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Nina Sankovitch Headshot

Bleak Job Outlook in the Humanities Is Bad News for Everyone

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A college education must include learning how to read literature. Professors of language and literature teach students how to garner the pleasures, the comforts, and the knowledge contained in books of all languages and times. The news reported in the New York Times today, December 18th, that college teaching positions in literature and language are down by thirty-seven percent is really bad news for everybody. It is bad news for recent PhDs applying for a job for which three hundred to four hundred other applicants are also fighting: only one in hundreds will get that job, and that one position most likely will not be a tenure-track position and may very well be adjunct, meaning without any insurance or stability (a job secured for one semester could disappear by the next).

It is bad for the college humanities programs. Without a cohesive, committed, and long-term faculty across all the fields of history, politics, language, and literature, each department is left to catch as catch can in providing a curriculum that teaches along a planned and coherent, yet original and diverse, continuum of solid intellectual challenges and opportunities. Classes will by necessity become generic and stand-alone without the backbone of a fully committed and compensated faculty. Only a faculty secure in their positions and backed-up by long-term curricular goals and solid scholastic hopes can go to classes and teach their hearts out. Without such teachers, students may never be exposed to the wonders of what books can bring.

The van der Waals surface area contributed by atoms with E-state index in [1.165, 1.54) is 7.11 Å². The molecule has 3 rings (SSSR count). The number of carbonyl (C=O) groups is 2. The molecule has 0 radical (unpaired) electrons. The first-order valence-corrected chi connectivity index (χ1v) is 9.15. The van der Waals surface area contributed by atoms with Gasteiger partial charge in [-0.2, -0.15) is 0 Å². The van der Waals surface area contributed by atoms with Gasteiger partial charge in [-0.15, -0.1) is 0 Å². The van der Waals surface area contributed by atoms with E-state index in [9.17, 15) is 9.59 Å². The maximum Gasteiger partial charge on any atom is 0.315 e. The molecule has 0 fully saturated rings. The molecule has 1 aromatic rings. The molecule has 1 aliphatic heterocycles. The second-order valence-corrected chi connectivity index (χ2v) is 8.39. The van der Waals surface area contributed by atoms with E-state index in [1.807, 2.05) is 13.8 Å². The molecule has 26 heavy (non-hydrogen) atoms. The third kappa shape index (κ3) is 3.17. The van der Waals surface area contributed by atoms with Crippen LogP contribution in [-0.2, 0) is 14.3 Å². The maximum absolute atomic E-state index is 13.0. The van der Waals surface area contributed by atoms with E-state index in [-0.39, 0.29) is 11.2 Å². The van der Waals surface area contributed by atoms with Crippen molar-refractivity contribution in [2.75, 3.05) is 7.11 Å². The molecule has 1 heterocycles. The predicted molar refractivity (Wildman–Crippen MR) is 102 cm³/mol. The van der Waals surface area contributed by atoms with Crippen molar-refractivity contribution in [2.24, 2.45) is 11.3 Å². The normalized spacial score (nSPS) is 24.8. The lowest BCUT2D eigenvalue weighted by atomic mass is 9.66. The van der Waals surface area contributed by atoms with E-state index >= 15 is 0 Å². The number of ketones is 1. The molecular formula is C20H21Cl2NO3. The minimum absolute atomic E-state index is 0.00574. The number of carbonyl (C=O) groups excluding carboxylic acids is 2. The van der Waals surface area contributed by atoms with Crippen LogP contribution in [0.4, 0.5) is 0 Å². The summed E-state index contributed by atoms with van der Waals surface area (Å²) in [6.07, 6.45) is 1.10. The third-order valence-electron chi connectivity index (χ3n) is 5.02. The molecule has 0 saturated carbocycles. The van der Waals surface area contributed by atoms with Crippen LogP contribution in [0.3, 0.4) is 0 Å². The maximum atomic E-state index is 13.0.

Which brings me to the group paying so much and yet getting so much less than they deserve, the college students themselves. For the students entering college now, lower levels of hiring - and even more-reduced levels of hiring for tenure-track positions - means that there will be fewer literature and language classes offered to them, and that those classes that will be taught will not build together toward a goal of enlightenment and enrichment but will instead be nuggets of knowledge to be tossed and tumbled in the baggage of a college education. Literature of all languages, of all genres, and of all ages is the ultimate guide to living well. By denying college kids access to the full range of what has been written and thought about and beautifully rendered for millennia, students are denied their right to live well and happily; to be rich in mind, open in opinion, well-versed in argument, and attuned to all kinds of beauty; and to find in books what generations of well-educated people before them have found: the world.

Students may hold the ultimate power in determining the potential for strong, rich, and committed literature and languages departments. This is a shout-out to all those students (and their parents) making their decisions in the next few months about where they will deposit their two hundred thousand dollars or so in tuition. Make sure that the education you are so dearly paying for delivers what a good college education must: a secure and supported faculty passing on knowledge offered by books from all over the world, from all ages and genres; and through such passage, the opportunity to become a happy, well-rounded, enriched - and educated - adult.